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Book

International perspectives on community care for older people

Editors:
SCHARF Thomas, WENGER G. Clare
Publisher:
Avebury
Publication year:
1995
Pagination:
243p.,tables,bibliogs.
Place of publication:
Aldershot

Research study.

Book Full text available online for free

Long-term care quality assurance policies in European countries

Authors:
DANDI Roberto, et al
Publisher:
European Network of Economic Policy Research Institutes
Publication year:
2012
Pagination:
89p.
Place of publication:
Brussels

This report present the findings and conclusions of research undertaken in the context of research projects carried out by a consortium of ENEPRI member institutes. This report is a contribution to Work Package 5 of the ANCIEN project, which focuses on the future of long-term care for the elderly in Europe. This report analyses the quality assurance policies for long-term care (LTC) in the following countries: Austria, Estonia, Finland, France, Germany, Hungary, Italy, Latvia, Poland, Slovakia, Slovenia, Spain, Sweden, the Netherlands, and the United Kingdom. First, it discusses quality assurance in LTC by analysing: the dimensions of quality, the policy frameworks for quality in LTC, the different levels of development of LTC quality policies at the international, national, organisational, and individual levels. Second, it describes the methodology for collecting and analysing data on quality policies in the selected countries. Finally, it discusses the results, identifying four clusters of countries based on quality policies and indicators for LTC. These clusters are compared to the clusters identified in Work Package 1 of the ANCIEN project. Policy recommendations are proposed.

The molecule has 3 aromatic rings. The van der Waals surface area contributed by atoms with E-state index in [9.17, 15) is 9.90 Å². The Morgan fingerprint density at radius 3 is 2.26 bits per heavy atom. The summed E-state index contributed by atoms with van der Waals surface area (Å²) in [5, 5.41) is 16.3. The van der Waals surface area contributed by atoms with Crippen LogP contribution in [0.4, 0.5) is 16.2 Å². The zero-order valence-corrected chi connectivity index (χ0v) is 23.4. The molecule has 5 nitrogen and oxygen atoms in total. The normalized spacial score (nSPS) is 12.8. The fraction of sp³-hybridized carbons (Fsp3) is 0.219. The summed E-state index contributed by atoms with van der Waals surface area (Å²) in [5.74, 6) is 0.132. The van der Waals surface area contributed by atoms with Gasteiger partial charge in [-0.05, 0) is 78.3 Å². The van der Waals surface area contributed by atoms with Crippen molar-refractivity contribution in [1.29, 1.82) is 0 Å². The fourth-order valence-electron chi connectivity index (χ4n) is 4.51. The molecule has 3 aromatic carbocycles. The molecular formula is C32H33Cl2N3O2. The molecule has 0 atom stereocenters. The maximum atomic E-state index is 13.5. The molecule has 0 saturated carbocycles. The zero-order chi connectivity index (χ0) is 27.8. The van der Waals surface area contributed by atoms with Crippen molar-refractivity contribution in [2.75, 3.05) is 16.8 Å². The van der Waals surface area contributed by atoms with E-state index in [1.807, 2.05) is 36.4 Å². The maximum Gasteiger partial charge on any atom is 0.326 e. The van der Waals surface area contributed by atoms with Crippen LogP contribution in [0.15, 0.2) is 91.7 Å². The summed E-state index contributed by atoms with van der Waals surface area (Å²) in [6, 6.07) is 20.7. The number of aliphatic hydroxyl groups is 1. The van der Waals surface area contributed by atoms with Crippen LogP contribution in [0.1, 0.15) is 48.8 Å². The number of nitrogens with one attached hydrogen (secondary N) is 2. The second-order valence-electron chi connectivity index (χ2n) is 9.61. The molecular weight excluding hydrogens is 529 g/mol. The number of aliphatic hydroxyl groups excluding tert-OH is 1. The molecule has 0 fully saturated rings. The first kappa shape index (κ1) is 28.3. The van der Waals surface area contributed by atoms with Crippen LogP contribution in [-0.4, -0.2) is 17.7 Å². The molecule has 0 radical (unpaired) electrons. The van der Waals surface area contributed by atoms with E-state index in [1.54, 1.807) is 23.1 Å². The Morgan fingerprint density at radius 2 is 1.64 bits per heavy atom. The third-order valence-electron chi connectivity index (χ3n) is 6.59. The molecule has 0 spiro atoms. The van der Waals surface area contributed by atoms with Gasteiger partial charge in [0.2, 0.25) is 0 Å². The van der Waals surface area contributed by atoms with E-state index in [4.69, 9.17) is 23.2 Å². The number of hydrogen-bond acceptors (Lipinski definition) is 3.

Journal article

Old age identity in social welfare practice

Authors:
WILIŃSKA Monika, HENNING Cecilia
Journal article citation:
Qualitative Social Work, 10(3), September 2011, pp.346-363.
Publisher:
Sage

Social welfare for old age is based on the assumption that ageing results in dependency. However, research on old age identity and social welfare work is limited. This study investigated the process of old age identity construction within a setting of social welfare work with old people. It aimed to identify social welfare practices that construct and enforce certain old age identities. The data analysed in this article were part of a study of a non-governmental organisation, based in Poland. The method of analysis was inspired by nexus analysis, which analyses social actions through a historical and ethnographic perspective. The analysis focused on practices that produced, sustained and promoted particular old age identity, and findings indicated a complex process in which social welfare professionals create the identities of preferred clients. In conclusion, the authors suggest that social welfare practice is often geared toward imagined client identities that have little to do with real people.

Journal article

Social capital and self-rated health among older adults: a comparative analysis of Finland, Poland and Spain

Authors:
KOUTSOGEORGOU Eleni, et al
Journal article citation:
Ageing and Society, 35(3), 2015, pp.653-667.
Publisher:
Cambridge University Press